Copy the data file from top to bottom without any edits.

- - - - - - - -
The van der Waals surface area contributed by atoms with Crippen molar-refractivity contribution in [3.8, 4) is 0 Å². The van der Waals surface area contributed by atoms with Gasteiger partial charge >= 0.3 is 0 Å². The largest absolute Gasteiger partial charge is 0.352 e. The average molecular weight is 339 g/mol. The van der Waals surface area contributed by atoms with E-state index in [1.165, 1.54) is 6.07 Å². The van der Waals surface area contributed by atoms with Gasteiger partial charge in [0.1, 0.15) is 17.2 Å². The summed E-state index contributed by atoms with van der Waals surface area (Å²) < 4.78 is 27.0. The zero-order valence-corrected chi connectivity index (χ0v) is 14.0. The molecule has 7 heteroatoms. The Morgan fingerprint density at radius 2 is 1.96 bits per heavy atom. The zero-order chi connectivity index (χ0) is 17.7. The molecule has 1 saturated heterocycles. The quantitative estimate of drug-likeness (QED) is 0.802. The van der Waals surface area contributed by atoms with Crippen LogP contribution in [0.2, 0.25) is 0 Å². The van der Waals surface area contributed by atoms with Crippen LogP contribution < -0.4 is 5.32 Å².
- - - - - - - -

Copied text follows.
The van der Waals surface area contributed by atoms with Crippen molar-refractivity contribution in [3.8, 4) is 0 Å². The van der Waals surface area contributed by atoms with Gasteiger partial charge >= 0.3 is 0 Å². The largest absolute Gasteiger partial charge is 0.352 e. The average molecular weight is 339 g/mol. The van der Waals surface area contributed by atoms with E-state index in [1.165, 1.54) is 6.07 Å². The van der Waals surface area contributed by atoms with Gasteiger partial charge in [0.1, 0.15) is 17.2 Å². The summed E-state index contributed by atoms with van der Waals surface area (Å²) < 4.78 is 27.0. The zero-order valence-corrected chi connectivity index (χ0v) is 14.0. The molecule has 7 heteroatoms. The Morgan fingerprint density at radius 2 is 1.96 bits per heavy atom. The zero-order chi connectivity index (χ0) is 17.7. The molecule has 1 saturated heterocycles. The quantitative estimate of drug-likeness (QED) is 0.802. The van der Waals surface area contributed by atoms with Crippen LogP contribution in [0.2, 0.25) is 0 Å². The van der Waals surface area contributed by atoms with Crippen LogP contribution < -0.4 is 5.32 Å².